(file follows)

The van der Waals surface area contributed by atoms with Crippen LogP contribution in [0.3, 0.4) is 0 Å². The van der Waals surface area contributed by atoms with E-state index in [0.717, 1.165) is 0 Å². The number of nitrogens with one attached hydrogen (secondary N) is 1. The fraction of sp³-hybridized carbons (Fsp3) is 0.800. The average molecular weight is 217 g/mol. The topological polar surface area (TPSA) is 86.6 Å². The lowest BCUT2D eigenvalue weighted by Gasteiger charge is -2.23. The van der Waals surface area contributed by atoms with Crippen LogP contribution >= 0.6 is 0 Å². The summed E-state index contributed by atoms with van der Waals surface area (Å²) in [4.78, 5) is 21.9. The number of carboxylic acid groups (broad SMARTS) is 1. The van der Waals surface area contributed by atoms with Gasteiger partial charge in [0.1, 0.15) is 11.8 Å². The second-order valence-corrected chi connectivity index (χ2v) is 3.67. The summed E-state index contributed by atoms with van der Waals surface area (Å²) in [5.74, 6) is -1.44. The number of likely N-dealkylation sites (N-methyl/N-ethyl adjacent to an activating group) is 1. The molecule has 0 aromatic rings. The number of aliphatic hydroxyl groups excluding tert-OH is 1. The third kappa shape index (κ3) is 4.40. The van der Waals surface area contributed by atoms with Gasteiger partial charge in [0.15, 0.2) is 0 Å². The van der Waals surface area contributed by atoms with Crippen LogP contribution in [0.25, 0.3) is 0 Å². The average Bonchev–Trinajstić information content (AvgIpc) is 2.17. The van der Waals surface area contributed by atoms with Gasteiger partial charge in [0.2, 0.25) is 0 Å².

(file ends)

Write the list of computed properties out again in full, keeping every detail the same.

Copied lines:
The van der Waals surface area contributed by atoms with Crippen LogP contribution in [0.3, 0.4) is 0 Å². The van der Waals surface area contributed by atoms with E-state index in [0.717, 1.165) is 0 Å². The number of nitrogens with one attached hydrogen (secondary N) is 1. The fraction of sp³-hybridized carbons (Fsp3) is 0.800. The average molecular weight is 217 g/mol. The topological polar surface area (TPSA) is 86.6 Å². The lowest BCUT2D eigenvalue weighted by Gasteiger charge is -2.23. The van der Waals surface area contributed by atoms with Crippen LogP contribution >= 0.6 is 0 Å². The summed E-state index contributed by atoms with van der Waals surface area (Å²) in [4.78, 5) is 21.9. The number of carboxylic acid groups (broad SMARTS) is 1. The van der Waals surface area contributed by atoms with Gasteiger partial charge in [0.1, 0.15) is 11.8 Å². The second-order valence-corrected chi connectivity index (χ2v) is 3.67. The summed E-state index contributed by atoms with van der Waals surface area (Å²) in [5.74, 6) is -1.44. The number of likely N-dealkylation sites (N-methyl/N-ethyl adjacent to an activating group) is 1. The molecule has 0 aromatic rings. The number of aliphatic hydroxyl groups excluding tert-OH is 1. The third kappa shape index (κ3) is 4.40. The van der Waals surface area contributed by atoms with Gasteiger partial charge in [0.15, 0.2) is 0 Å². The van der Waals surface area contributed by atoms with Crippen LogP contribution in [0.25, 0.3) is 0 Å². The average Bonchev–Trinajstić information content (AvgIpc) is 2.17. The van der Waals surface area contributed by atoms with Gasteiger partial charge in [0.2, 0.25) is 0 Å².